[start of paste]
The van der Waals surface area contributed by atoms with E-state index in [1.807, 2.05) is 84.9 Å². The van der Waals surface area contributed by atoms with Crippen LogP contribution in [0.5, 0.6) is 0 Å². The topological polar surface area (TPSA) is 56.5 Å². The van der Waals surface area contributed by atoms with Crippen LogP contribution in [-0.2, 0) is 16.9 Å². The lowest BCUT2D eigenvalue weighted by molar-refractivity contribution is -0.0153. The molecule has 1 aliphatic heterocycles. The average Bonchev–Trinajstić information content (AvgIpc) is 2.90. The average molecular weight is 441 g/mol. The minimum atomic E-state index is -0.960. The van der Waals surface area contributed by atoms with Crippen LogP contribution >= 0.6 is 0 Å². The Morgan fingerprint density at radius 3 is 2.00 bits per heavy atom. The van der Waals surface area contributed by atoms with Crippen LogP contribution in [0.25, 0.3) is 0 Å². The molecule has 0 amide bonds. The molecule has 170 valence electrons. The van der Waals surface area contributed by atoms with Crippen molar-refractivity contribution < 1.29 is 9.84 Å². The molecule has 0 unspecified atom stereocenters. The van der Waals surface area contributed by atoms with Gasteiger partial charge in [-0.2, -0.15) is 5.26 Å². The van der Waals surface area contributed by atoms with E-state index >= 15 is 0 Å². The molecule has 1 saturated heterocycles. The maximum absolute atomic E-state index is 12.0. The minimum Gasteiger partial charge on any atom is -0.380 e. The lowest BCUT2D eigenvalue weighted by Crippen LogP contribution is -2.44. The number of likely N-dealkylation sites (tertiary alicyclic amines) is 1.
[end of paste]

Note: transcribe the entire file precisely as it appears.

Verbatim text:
The van der Waals surface area contributed by atoms with E-state index in [1.807, 2.05) is 84.9 Å². The van der Waals surface area contributed by atoms with Crippen LogP contribution in [0.5, 0.6) is 0 Å². The topological polar surface area (TPSA) is 56.5 Å². The van der Waals surface area contributed by atoms with Crippen LogP contribution in [-0.2, 0) is 16.9 Å². The lowest BCUT2D eigenvalue weighted by molar-refractivity contribution is -0.0153. The molecule has 1 aliphatic heterocycles. The average Bonchev–Trinajstić information content (AvgIpc) is 2.90. The average molecular weight is 441 g/mol. The minimum atomic E-state index is -0.960. The van der Waals surface area contributed by atoms with Crippen LogP contribution >= 0.6 is 0 Å². The Morgan fingerprint density at radius 3 is 2.00 bits per heavy atom. The van der Waals surface area contributed by atoms with Crippen LogP contribution in [0.25, 0.3) is 0 Å². The molecule has 0 amide bonds. The molecule has 170 valence electrons. The van der Waals surface area contributed by atoms with Crippen molar-refractivity contribution < 1.29 is 9.84 Å². The molecule has 0 unspecified atom stereocenters. The van der Waals surface area contributed by atoms with Gasteiger partial charge in [-0.2, -0.15) is 5.26 Å². The van der Waals surface area contributed by atoms with E-state index >= 15 is 0 Å². The molecule has 1 saturated heterocycles. The maximum absolute atomic E-state index is 12.0. The minimum Gasteiger partial charge on any atom is -0.380 e. The lowest BCUT2D eigenvalue weighted by Crippen LogP contribution is -2.44. The number of likely N-dealkylation sites (tertiary alicyclic amines) is 1.